通过这些研究,科学似乎开始表明,试图通过替换积极的方式来看光明的一面或推开消极的想法和感受,可能不是改善心情的唯一途径。现代疗法(通常被称为“第三”波疗法)从佛教中抽取并采用谨慎的做法to promote a new way of thinking. The goal in these treatments is simply to become more aware of your thoughts and feelings, both positive and negative, and not to try to change them. The finding in this public speaking study seems to align with this new (yet, old) way of thinking. The goal is to notice, identify, and label the negative emotions and thoughts that plague you when you get up in front of an audience––without trying to change them.

3减少语音焦虑的提示

Our research findings are easy to put to use. Here are some tips for tackling your public speaking anxiety by combining emotion labeling with practice:

1.Schedule Practice Sessions With Increasing Intensity

Start by standing in front of a mirror and giving a short speech about your favorite food or sport. Then ask a friend or family member to act as an audience member. Set a goal to speak up in your work meeting or in class 3 times a week. When you are ready to go even further, plan to give a speech at a wedding, do a work or school presentation, or attend a Toastmasters meeting.Toastmastersis a national organization that provides a setting for people to practice public speaking. Practice as often as you can, and aim to seek out and take on public speaking opportunities instead of avoiding them.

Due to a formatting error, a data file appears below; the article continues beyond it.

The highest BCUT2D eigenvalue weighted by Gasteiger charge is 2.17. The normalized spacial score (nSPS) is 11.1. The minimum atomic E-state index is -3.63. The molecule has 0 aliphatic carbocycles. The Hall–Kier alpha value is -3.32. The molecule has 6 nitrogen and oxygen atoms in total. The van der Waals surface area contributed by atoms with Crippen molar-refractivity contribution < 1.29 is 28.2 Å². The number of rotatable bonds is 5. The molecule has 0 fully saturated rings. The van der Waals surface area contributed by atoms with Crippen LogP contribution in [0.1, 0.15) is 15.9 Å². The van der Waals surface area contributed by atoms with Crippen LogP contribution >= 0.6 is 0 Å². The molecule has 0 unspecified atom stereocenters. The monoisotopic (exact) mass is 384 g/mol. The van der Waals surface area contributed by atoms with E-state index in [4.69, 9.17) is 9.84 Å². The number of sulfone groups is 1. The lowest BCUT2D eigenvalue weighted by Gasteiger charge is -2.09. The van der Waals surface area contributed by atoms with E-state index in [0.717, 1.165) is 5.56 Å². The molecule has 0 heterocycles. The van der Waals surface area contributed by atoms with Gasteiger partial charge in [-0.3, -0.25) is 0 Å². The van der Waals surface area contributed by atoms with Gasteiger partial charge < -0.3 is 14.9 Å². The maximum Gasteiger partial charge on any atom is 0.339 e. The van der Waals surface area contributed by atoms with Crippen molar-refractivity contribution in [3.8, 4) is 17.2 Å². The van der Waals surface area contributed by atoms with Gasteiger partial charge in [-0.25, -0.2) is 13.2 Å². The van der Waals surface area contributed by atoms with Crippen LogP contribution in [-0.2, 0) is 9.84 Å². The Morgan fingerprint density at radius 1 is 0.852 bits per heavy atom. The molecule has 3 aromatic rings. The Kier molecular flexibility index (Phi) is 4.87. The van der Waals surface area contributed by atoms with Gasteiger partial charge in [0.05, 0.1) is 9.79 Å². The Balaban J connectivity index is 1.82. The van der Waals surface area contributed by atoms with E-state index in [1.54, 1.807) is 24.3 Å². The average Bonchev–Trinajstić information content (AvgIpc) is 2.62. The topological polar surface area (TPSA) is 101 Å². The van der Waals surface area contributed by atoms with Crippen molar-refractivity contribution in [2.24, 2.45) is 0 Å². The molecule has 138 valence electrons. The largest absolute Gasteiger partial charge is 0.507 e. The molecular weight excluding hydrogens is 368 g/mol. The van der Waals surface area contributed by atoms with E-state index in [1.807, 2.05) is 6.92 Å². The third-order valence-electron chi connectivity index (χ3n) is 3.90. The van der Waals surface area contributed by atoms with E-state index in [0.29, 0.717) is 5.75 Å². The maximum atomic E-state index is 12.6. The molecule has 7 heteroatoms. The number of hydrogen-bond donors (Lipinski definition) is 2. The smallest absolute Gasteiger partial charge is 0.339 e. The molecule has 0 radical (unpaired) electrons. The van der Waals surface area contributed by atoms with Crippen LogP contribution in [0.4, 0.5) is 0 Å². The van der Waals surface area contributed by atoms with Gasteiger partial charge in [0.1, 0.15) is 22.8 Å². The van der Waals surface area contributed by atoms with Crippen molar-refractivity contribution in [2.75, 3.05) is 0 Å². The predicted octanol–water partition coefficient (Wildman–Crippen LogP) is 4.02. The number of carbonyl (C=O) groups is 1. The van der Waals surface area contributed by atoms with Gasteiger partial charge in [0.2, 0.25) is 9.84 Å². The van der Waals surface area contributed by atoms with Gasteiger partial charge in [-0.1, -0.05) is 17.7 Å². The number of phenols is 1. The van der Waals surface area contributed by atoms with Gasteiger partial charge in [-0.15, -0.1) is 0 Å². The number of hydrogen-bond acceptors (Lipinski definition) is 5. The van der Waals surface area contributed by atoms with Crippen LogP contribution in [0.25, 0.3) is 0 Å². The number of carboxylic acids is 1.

2.Before Each Practice, Label Your Emotions and Every Possible Pitfall

Before you get up to speak, write down the emotions that you are feeling. Do you feel afraid, nervous, panicky, anxious, terrified? What are you afraid might happen while you are speaking? Will people laugh at you? Might you make a mistake? Could you forget what you wanted to say? Write down as many negative emotions and possible negative outcomes as you can–the more the better! Do not focus on the positive; focus on the negative! Then, get up and speak.

3.Don't Let too Much Time Pass Between Practices

After one practice, you may feel so overwhelmed that you decide that it might be best if you take a break and wait until next month to practice again. However, it is more effective to practice consistently without letting too much time pass in between. Setting a goal of three or more practices per week would be ideal. Even if you feel very anxious while practicing or haven't noticed any improvement in your anxiety level, it does not mean that this method isn't working. Keep working at it, and giving a speech will get easier.

Anxiety-Free Public Speaking is Within Your Reach

It is extremely common to feel anxious while public speaking, but there are many things you can do to reduce your anxiety. As suggested above, find opportunities to practice your public speaking, and do not shy away from anxious thoughts and feelings. In addition to trying the tips above, you may benefit from working with a therapist who is knowledgeable and experienced in using认知行为治疗to treat anxiety disorders.

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Sources